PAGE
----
Initially, it was not that much of a surprise given the significant difference in charges (without wanting to start debate about the right of who should charge what), but I disagreed with being dictated to, becoming contracted to and dependent on insurance. I have the impression owners also see it as if we are on the payroll of the insurer removing further obligation from them. I initially underestimated the effect of this decision, especially because to begin with claims continued to be accepted, despite ticking one of the new “are you part of the PRN?” boxes [on the insurance form].
What was their reply when you asked to be considered for the network?
There was only an e-mail facility and when I enquired, there was no reply. I was later told that “the list was adequately filled” and “admission was now by invitation only”. They would contact me
with further developments, but never did. When I recently managed to discuss this oneto- one over the phone with the RSA, I was told that this area was already wellrepresented. Pressing
for a written explanation, they advised me as before using a stock
reply that “they continuously assess and review network coverage and capability requirements and at this stage would not be inviting me”. They then outlined their policy that “at this stage their focus is on dedicated referral premises, rather than individual clinicians”. This to me is discrimination.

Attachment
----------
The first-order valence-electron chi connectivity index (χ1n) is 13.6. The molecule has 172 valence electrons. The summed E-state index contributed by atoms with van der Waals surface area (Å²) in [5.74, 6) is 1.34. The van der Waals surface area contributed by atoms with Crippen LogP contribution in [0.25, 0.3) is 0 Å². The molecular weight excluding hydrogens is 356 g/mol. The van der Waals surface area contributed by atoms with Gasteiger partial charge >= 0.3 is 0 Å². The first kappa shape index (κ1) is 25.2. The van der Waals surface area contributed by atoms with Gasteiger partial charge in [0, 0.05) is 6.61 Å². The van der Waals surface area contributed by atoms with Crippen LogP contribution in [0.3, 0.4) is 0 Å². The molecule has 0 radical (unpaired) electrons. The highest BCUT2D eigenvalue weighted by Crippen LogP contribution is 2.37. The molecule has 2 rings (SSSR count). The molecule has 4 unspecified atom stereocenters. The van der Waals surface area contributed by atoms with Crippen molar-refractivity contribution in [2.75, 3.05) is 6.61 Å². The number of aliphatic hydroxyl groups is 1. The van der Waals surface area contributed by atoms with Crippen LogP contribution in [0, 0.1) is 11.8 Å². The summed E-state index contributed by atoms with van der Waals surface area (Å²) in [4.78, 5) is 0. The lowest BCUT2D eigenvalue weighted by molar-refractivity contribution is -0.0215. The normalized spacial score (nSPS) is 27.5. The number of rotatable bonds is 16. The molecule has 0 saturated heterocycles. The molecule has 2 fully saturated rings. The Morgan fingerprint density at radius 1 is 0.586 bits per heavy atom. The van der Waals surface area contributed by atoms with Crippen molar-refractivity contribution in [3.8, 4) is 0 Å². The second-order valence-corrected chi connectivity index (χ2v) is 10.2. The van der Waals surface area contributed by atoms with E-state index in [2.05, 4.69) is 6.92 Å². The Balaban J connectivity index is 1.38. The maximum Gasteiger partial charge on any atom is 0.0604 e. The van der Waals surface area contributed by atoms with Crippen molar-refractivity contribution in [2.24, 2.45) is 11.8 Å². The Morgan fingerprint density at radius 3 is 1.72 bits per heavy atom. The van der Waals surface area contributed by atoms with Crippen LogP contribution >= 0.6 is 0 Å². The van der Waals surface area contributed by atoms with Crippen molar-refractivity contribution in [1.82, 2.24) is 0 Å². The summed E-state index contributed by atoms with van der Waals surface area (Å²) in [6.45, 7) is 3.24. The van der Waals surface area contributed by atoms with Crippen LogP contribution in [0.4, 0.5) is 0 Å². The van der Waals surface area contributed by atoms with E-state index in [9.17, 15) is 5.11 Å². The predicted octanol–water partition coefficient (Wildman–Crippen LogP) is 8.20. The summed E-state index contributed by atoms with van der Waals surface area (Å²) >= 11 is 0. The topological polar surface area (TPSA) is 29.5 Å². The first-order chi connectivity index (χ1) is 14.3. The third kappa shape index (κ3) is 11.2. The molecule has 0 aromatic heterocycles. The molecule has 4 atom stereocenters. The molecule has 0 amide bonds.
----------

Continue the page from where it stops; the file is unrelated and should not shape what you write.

How have local vets responded to the situation? Are any still sending you RSA cases?
It is hard not to suspect that a significant reduction in income is not in some way related to the fact that I was not included on the network, and more recently to clients that I had to turn away because of the £200 penalty. Over a longer period, this would
explain some loss (and I would truly estimate that could be around 25%).
Have you had any clients arrive at your practice as the referring vet was unaware of the situation?
Initially this did not seem to be an issue because these claims were not rejected. Then slowly the effects kicked in, but at this point clients were likely to stay and question or challenge the situation.